Better Things is available to watch on FX.
2. ‘The Other Two’
From former SNL head writers Chris Kelly and Sarah Schneider, Comedy Central found the perfect show to fill the void of Broad City ending, and it’s in this snappy, hilarious and pitch-perfect comedy. Starring Helene Yorke and Drew Tarver as siblings witnessing the rise to fame of their pre-teen younger brother, the two get swept up in their own drama of show business.
The material is ripe for pop cultural witticisms, and the insanely sharp writing does not disappoint. Lobbing barbs at the industry left and right, you’ll be laughing so hard at one joke that you’ll have to double back to catch the next gag you laughed over.
And beyond the topicality of it all, it’s also unassumingly one of the gayest shows on TV right now. Cary is gay, and an episode where he delves into the world of Instagays is spot-on satire, and a conversation about eating pizza is a cultural touchstone unlike anything we’ve seen before on TV in terms of queer representation.
And this is all without even mentioning Molly Shannon, who gives an unsurprisingly laugh-out-loud performance. What might come as a surprise, however, is the level of depth she plumbs here, similar to her performance in Chris Kelly’s debut feature Other People.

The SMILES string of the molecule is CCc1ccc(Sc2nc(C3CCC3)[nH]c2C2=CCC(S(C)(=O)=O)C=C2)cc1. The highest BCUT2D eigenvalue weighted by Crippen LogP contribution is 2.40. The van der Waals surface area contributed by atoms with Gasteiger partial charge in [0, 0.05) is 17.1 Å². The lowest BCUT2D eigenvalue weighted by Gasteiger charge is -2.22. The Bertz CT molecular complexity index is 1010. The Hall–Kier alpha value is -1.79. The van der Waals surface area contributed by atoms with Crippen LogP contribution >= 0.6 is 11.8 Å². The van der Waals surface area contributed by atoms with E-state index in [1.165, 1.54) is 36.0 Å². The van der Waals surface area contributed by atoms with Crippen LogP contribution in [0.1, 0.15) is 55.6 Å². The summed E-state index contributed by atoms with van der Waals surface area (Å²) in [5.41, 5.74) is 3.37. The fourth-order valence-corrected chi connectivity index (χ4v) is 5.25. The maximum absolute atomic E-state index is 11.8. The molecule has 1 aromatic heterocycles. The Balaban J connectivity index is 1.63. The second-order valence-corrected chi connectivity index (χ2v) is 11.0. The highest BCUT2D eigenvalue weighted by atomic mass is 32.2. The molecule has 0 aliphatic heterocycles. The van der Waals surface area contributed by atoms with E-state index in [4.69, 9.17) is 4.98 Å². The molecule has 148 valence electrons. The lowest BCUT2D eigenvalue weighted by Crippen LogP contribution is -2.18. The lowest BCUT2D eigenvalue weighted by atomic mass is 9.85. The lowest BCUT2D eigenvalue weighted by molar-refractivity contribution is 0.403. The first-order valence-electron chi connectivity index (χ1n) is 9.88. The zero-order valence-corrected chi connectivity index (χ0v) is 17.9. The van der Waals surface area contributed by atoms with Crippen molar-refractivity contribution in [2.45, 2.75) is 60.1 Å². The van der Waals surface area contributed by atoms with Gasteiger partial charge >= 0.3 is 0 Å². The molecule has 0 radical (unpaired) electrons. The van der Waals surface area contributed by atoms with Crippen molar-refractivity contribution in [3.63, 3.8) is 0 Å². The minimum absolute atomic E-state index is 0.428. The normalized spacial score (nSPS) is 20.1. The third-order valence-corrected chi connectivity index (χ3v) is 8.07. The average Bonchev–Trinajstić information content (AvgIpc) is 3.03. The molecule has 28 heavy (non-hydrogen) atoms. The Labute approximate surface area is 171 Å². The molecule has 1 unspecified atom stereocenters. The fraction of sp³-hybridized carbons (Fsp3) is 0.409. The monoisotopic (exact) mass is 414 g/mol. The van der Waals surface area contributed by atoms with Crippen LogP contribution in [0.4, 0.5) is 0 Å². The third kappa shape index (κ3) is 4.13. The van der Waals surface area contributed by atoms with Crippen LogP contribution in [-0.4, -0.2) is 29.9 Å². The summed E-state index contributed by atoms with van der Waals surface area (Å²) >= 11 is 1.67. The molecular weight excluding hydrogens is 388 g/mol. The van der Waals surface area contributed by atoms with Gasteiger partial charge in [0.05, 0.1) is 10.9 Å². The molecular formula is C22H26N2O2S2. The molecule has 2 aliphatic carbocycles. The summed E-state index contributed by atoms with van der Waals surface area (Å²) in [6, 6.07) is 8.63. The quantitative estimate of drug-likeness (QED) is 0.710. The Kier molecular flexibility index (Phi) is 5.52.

The Other Two is now available to watch on Comedy Central.
It’s really hard to talk about or even think about the immense accomplishment that is the second season of Phoeber Waller-Bridges’ masterful comedy without getting light-headed. Season 1 was already a raw, biting and sharp-tongued dark comedy delving into notions of trauma, addiction, familial tensions and self-discovery.
It took a few years to get a follow-up, but it was worth the wait. Labeled in the premiere episode as a love story, we’re immediately thrust back into the life of Fleabag and her dysfunctional family ties. And with them is the Priest, never given a name, and played by the exceptional Andrew Scott.
Across the tight six episode season, we follow Fleabag and the Priest’s courtship, and while it sounds simple enough, what unfolds is revelatory and transcendent. The emotional arc of the season builds into a crescendo of exploring just what it means to make a human connection. It’s ethereally poignant and, beyond that, the entire season is also gut-bustingly funny.
We’re going to be hard-pressed to find something so singular and original in vision and execution this year than the second season of Fleabag.
Fleabag is now streaming on Amazon Prime.